I had prepared my chat with you for this week but at the last minute I changed my mind and decided to make a special comment about today.
Today is ANZAC Day. For my readers around the world who are not aware of ANZAC Day, let me tell you it is one of the most sacred days in the Australian and New Zealand calendar.
It stands for Australian and New Zealand Army Corps and signifies the anniversary of the first major military action fought by Australian and New Zealand forces during World War I.
We have a public holiday to remember it and thousands of us around the country attend dawn services.
It is a time of coming together to remember our fallen men and women and is one of those rare occasions when we acknowledge our Kiwi neighbours as the brothers-in-arms they are, and traditionally have been - except on the cricket pitch!
One ANZAC Day I found my self in Ireland with a group of tourists from many countries - among the Canadians, Koreans, Americans, Japanese and South Africans was a handful of Aussies and Kiwis.
At dawn on April 25, those of us from Australia and New Zealand, gathered in the misty Irish rain. It was cold and we were on the coast so we could hear the distant sea - it was haunting.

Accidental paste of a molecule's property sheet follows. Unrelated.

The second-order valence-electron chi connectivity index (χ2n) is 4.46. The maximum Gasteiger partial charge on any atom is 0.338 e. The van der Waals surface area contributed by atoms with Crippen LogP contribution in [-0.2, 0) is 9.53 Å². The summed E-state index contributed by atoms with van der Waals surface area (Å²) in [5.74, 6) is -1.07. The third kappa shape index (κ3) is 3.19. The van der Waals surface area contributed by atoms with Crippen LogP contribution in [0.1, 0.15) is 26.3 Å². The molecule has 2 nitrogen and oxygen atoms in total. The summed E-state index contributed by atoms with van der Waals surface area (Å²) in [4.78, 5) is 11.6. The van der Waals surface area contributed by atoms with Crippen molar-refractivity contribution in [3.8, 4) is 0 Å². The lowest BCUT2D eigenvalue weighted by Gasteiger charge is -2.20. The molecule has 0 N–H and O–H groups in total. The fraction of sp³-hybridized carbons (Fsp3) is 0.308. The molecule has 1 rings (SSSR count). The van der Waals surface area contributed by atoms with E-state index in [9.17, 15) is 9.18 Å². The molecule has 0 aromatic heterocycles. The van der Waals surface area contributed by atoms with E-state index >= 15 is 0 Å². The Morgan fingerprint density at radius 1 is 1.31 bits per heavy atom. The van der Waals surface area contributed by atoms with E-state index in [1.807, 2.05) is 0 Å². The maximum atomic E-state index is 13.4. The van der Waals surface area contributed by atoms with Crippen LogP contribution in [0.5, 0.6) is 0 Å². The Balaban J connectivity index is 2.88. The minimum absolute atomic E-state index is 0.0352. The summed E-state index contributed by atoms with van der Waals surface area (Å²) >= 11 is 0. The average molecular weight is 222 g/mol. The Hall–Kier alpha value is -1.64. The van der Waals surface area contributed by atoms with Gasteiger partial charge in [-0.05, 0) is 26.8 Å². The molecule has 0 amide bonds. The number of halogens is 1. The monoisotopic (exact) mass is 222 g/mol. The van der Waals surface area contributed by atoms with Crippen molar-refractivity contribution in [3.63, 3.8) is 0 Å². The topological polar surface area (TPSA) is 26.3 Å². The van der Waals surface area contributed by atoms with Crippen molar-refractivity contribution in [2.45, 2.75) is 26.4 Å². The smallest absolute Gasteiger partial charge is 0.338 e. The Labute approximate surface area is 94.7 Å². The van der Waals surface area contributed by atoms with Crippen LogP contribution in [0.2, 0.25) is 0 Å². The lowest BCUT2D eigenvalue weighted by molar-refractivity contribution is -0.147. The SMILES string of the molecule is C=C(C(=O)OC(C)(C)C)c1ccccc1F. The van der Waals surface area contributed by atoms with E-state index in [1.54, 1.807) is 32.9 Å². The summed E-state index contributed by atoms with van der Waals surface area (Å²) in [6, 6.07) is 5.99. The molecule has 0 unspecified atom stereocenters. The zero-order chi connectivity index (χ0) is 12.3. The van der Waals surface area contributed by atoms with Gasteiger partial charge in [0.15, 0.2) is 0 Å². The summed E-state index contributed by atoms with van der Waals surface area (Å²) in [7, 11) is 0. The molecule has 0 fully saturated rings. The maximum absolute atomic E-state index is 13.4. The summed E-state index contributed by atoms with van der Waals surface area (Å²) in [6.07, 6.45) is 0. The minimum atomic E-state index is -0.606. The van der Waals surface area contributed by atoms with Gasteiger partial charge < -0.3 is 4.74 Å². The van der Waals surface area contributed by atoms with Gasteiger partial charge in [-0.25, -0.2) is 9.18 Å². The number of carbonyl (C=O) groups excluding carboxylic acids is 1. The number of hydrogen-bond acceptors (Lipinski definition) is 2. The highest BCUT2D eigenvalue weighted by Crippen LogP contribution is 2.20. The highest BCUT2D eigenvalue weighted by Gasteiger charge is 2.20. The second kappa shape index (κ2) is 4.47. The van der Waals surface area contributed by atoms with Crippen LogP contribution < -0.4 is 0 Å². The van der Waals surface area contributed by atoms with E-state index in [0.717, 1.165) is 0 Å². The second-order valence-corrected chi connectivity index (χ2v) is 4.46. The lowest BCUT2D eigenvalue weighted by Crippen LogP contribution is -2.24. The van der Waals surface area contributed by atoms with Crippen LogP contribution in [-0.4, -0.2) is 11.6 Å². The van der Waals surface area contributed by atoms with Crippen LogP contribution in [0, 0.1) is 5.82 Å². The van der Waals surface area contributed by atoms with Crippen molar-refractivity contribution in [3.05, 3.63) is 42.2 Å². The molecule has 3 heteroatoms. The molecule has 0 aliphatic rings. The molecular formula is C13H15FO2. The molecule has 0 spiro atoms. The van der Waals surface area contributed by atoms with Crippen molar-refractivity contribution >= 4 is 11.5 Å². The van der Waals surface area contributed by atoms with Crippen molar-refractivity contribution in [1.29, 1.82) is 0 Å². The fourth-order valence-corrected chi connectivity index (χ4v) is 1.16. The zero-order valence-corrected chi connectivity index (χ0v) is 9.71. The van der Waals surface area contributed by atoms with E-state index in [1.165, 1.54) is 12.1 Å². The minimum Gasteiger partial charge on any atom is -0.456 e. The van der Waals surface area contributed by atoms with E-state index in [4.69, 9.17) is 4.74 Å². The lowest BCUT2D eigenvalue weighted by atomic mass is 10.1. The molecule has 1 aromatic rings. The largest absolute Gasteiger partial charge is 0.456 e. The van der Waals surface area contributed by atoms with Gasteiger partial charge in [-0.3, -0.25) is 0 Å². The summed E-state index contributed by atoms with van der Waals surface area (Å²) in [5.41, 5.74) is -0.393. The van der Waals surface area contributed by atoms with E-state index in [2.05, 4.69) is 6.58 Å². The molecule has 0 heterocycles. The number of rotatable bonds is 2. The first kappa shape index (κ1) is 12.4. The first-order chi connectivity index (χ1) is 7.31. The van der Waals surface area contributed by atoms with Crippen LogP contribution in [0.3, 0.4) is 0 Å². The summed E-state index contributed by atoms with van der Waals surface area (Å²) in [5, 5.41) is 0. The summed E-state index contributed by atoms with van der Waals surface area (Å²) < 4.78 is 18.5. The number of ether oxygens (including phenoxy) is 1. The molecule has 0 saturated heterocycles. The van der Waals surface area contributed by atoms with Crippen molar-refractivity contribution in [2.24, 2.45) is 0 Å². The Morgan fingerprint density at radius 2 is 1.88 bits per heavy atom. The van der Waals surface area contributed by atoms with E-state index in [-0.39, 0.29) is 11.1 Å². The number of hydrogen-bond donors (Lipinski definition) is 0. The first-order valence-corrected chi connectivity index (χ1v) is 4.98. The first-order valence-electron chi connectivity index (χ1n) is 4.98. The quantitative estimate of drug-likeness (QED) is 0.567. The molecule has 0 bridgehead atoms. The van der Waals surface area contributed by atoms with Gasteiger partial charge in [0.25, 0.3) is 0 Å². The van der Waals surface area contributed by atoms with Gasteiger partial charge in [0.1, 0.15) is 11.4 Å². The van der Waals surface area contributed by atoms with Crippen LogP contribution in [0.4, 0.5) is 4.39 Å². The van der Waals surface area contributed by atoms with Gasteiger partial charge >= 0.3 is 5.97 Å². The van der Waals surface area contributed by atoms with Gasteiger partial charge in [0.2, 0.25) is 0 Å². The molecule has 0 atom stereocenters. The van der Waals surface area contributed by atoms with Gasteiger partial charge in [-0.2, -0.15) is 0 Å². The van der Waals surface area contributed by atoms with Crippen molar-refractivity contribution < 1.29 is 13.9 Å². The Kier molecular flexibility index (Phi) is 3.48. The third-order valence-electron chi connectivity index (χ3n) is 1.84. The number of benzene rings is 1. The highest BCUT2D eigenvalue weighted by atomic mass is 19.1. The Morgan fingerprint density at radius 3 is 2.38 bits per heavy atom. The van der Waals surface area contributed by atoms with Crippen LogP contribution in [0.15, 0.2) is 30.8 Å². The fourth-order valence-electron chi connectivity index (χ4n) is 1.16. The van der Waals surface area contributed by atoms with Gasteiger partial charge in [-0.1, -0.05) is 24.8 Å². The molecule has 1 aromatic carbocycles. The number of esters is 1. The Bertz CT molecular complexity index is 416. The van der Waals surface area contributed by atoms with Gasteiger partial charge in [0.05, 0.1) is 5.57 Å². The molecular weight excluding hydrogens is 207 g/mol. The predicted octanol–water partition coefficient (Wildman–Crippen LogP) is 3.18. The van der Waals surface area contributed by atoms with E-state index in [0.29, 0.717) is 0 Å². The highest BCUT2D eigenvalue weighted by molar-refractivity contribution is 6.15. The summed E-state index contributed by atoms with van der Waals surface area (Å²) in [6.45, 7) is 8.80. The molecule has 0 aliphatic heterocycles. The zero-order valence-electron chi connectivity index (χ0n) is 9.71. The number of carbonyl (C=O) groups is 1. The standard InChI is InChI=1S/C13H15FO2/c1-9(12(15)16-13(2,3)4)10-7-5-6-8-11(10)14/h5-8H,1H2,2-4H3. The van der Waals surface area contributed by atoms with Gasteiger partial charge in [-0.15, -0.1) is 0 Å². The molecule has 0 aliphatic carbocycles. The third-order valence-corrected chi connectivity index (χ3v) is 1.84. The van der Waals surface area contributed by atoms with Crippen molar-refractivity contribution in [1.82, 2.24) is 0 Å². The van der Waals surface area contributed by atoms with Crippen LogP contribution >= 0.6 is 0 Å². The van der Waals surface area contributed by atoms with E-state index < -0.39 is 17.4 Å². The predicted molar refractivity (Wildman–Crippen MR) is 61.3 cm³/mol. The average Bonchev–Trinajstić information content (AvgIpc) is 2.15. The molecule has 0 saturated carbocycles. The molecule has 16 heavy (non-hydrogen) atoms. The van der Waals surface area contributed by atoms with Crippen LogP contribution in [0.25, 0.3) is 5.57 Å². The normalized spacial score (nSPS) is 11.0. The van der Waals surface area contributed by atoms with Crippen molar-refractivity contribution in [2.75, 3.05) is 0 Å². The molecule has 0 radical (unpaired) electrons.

The group of us formed a circle, all holding hands. One of our group was a currently serving member of the Australian army travelling with us on his annual leave. He recited the traditional Ode:
"They shall grow not old, as we that are left grow old:
Age shall not weary them, nor the years condemn.
At the going down of the sun, and in the morning,
We will remember them."
I remember looking up at the hotel we were staying in and seeing our Korean friends watching silently acknowledging the sanctity of our occasion. They didn't attempt to interrupt us, they just watched and understood, perhaps they were thinking of similar commemorative days they recognise.
ANZAC Day has always been special to me but that particular ANZAC Day - 25 April 1997 - will stay with me forever.
And so now, as I leave to attend the dawn service here in Mornington, I ask all of you, regardless of your nationality, where your family is from, what your politics are, take the time to remember your fallen.
Lest we forget.